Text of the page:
At the UN summit in China, scheduled for May, the European Union will propose commitments for biodiversity in the style of the Paris Agreement, pledging €20 billion of funding per year to protect wildlife.
The idea follows a grave warning from scientists: One million out of Earth’s eight million species are threatened with extinction. The latest State of Nature report, published by the European Environment Agency in October 2020, warned that biodiversity is in critical decline. Over 60% of species have a “poor” or “bad” status, the most endangered being fish and amphibians.
Biodiversity protection in the EU is currently dealt with under the Natura 2000 conservation programme, which covers around 18% of EU land and 10% of sea. The EU aims to increase each figure to 30%, but only 14 out of the 27 EU countries signed up to this target at the One Planet Summit in January. The EU habitats directive protects 1,389 species and 233 habitats. However, member states only reported improvements for 198 species and habitats, according to the State of Nature report, which claims there to be 67,000 individual pressures on biodiversity. Most reported pressures on habitats and species come from agriculture. Urban sprawl, leisure activities, unsustainable forestry and pollution also play a role.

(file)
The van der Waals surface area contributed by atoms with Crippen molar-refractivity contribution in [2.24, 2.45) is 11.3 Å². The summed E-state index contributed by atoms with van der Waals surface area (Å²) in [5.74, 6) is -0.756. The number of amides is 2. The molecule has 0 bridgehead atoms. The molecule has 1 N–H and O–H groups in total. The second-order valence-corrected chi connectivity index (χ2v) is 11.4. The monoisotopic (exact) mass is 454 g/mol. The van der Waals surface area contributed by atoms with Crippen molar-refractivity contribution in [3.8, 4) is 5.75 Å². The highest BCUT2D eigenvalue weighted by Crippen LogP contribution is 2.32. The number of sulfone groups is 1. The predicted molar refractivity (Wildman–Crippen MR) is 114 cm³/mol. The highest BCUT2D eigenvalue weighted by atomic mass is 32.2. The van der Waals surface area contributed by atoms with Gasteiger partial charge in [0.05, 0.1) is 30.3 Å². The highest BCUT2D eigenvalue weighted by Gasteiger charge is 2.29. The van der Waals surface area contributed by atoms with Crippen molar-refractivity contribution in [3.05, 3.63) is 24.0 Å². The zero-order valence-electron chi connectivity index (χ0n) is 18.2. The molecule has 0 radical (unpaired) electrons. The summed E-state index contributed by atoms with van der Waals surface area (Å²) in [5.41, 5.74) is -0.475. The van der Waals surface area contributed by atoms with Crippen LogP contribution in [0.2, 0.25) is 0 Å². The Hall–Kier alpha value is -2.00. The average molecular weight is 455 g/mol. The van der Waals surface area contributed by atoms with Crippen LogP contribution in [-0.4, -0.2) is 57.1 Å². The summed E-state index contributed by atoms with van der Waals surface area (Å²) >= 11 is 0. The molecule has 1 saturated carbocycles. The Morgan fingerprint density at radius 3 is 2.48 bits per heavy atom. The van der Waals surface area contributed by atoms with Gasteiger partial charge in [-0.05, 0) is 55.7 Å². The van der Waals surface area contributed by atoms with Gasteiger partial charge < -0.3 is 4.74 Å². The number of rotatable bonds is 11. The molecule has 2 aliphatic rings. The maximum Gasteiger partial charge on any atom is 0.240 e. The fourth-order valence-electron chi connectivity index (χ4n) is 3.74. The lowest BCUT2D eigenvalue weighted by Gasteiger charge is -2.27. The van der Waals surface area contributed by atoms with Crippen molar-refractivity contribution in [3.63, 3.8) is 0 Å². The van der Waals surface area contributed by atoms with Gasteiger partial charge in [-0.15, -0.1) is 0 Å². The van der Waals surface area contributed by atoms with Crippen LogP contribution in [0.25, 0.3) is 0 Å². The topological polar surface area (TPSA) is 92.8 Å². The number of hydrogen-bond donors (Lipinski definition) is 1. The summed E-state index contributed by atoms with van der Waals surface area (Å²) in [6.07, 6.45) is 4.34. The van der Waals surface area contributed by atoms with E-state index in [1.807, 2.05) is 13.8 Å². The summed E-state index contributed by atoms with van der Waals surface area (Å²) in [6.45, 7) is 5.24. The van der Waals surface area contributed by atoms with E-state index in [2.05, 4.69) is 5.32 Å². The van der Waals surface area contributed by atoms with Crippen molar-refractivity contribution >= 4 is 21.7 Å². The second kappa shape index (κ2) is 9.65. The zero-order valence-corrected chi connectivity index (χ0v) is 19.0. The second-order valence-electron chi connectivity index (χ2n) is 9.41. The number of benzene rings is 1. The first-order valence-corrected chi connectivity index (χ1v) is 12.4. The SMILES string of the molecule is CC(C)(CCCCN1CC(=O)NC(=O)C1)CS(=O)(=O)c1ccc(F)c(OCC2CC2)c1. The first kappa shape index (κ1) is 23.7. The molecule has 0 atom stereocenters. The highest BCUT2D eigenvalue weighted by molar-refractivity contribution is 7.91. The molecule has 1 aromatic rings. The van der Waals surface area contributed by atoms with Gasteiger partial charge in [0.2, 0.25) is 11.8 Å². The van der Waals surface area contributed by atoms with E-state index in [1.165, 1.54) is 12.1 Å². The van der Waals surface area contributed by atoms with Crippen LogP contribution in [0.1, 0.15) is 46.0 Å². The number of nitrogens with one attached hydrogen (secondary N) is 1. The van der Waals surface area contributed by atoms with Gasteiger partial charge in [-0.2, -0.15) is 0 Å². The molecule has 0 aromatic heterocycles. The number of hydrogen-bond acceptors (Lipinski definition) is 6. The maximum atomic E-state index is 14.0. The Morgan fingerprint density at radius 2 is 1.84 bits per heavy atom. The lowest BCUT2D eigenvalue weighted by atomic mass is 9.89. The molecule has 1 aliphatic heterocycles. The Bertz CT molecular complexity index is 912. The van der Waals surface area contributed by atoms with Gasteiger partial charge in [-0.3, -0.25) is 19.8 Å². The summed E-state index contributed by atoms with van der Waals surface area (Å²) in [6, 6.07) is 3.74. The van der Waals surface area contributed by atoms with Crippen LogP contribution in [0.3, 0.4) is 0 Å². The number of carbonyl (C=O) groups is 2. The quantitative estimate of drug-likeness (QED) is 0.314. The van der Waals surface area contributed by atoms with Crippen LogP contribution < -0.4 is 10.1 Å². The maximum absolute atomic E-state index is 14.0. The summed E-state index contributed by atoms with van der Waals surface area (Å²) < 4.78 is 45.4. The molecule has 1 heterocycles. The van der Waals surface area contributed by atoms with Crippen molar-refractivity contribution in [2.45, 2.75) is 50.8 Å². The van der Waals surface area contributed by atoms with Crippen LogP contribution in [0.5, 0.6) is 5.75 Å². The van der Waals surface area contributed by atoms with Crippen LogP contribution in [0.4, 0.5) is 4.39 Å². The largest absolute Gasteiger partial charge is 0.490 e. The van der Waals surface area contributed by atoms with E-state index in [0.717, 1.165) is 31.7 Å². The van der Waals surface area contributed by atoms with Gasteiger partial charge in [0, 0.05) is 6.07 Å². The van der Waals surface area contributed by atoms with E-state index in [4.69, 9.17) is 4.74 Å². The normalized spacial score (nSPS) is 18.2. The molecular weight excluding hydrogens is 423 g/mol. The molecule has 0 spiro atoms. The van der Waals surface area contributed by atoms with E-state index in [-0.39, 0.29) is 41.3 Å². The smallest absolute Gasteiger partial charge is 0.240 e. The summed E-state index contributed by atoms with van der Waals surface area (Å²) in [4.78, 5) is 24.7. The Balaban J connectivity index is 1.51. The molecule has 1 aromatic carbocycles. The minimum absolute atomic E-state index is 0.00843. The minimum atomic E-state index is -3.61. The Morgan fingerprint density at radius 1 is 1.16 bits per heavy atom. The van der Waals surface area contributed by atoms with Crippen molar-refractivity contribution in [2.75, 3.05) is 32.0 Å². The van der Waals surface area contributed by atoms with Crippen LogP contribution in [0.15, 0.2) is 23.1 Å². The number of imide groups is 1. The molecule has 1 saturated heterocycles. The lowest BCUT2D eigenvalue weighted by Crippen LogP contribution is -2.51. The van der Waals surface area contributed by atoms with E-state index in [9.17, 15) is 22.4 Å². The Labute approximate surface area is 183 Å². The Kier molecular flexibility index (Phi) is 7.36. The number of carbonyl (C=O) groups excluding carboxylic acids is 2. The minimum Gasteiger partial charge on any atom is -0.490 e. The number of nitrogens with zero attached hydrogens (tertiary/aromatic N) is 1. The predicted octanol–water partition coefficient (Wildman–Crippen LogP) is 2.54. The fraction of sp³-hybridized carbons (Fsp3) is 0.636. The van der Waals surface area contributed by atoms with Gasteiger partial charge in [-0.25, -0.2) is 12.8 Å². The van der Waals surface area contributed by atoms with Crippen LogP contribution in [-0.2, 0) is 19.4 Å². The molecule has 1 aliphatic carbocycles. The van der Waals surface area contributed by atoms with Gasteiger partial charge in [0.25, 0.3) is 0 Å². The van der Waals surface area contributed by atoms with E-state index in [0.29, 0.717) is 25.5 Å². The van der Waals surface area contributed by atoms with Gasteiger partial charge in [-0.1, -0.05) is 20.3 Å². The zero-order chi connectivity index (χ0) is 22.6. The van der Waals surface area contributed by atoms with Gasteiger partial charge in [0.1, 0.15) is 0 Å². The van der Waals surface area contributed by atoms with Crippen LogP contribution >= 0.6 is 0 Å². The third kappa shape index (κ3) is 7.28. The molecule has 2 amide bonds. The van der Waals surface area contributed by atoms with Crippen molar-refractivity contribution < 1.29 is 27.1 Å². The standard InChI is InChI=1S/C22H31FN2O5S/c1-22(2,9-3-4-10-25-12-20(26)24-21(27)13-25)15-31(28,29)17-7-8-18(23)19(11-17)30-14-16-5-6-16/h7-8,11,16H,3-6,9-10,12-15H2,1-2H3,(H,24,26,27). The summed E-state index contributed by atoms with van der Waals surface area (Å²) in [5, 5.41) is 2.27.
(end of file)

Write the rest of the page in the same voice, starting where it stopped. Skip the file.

“Despite significant efforts by member states and some improvements, biodiversity in the EU continues to decline and faces deteriorating trends from changes in land and sea use, overexploitation and unsustainable management practices, as well as water regime modification, pollution, invasive alien species and climate change”State of Nature Report, October 2020, European Environment Agency
Biodiversity in Europe: EU aims to protect 30% of land and sea, Euractiv, 2021-02-16